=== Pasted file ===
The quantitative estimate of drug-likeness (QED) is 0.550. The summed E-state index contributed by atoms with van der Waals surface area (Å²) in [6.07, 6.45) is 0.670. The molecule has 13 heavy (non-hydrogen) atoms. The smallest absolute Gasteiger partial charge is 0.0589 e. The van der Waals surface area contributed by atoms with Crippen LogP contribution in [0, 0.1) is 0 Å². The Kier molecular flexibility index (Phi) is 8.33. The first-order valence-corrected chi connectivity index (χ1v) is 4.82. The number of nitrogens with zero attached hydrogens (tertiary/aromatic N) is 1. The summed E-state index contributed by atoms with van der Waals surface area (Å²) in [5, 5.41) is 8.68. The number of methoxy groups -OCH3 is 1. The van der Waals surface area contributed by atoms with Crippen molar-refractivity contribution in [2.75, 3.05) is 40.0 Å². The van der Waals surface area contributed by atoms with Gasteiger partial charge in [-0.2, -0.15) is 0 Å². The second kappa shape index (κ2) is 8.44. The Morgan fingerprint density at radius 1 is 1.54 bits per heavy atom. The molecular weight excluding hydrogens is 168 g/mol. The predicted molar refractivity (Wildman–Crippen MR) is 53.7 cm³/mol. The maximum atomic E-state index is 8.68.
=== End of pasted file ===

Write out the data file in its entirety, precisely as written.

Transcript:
The quantitative estimate of drug-likeness (QED) is 0.550. The summed E-state index contributed by atoms with van der Waals surface area (Å²) in [6.07, 6.45) is 0.670. The molecule has 13 heavy (non-hydrogen) atoms. The smallest absolute Gasteiger partial charge is 0.0589 e. The van der Waals surface area contributed by atoms with Crippen LogP contribution in [0, 0.1) is 0 Å². The Kier molecular flexibility index (Phi) is 8.33. The first-order valence-corrected chi connectivity index (χ1v) is 4.82. The number of nitrogens with zero attached hydrogens (tertiary/aromatic N) is 1. The summed E-state index contributed by atoms with van der Waals surface area (Å²) in [5, 5.41) is 8.68. The number of methoxy groups -OCH3 is 1. The van der Waals surface area contributed by atoms with Crippen molar-refractivity contribution in [2.75, 3.05) is 40.0 Å². The van der Waals surface area contributed by atoms with Gasteiger partial charge in [-0.2, -0.15) is 0 Å². The second kappa shape index (κ2) is 8.44. The Morgan fingerprint density at radius 1 is 1.54 bits per heavy atom. The molecular weight excluding hydrogens is 168 g/mol. The predicted molar refractivity (Wildman–Crippen MR) is 53.7 cm³/mol. The maximum atomic E-state index is 8.68.